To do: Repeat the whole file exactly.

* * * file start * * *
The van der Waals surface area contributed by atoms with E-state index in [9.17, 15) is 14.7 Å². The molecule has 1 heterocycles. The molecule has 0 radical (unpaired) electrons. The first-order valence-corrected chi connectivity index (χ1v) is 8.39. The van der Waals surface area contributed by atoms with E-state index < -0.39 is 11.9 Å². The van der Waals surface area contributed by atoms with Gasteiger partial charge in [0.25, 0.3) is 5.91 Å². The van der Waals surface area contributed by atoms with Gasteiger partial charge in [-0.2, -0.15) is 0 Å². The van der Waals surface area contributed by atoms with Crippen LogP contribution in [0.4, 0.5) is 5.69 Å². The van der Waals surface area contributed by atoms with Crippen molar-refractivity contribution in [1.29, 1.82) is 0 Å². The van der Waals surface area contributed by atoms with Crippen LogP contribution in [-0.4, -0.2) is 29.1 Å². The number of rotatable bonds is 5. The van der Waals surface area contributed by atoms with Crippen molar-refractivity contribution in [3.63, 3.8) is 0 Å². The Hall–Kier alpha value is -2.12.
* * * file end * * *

The van der Waals surface area contributed by atoms with E-state index in [9.17, 15) is 14.7 Å². The molecule has 1 heterocycles. The molecule has 0 radical (unpaired) electrons. The first-order valence-corrected chi connectivity index (χ1v) is 8.39. The van der Waals surface area contributed by atoms with E-state index < -0.39 is 11.9 Å². The van der Waals surface area contributed by atoms with Gasteiger partial charge in [0.25, 0.3) is 5.91 Å². The van der Waals surface area contributed by atoms with Gasteiger partial charge in [-0.2, -0.15) is 0 Å². The van der Waals surface area contributed by atoms with Crippen LogP contribution in [0.4, 0.5) is 5.69 Å². The van der Waals surface area contributed by atoms with Crippen molar-refractivity contribution in [1.29, 1.82) is 0 Å². The van der Waals surface area contributed by atoms with Crippen LogP contribution in [-0.4, -0.2) is 29.1 Å². The number of rotatable bonds is 5. The van der Waals surface area contributed by atoms with Crippen molar-refractivity contribution in [3.63, 3.8) is 0 Å². The Hall–Kier alpha value is -2.12.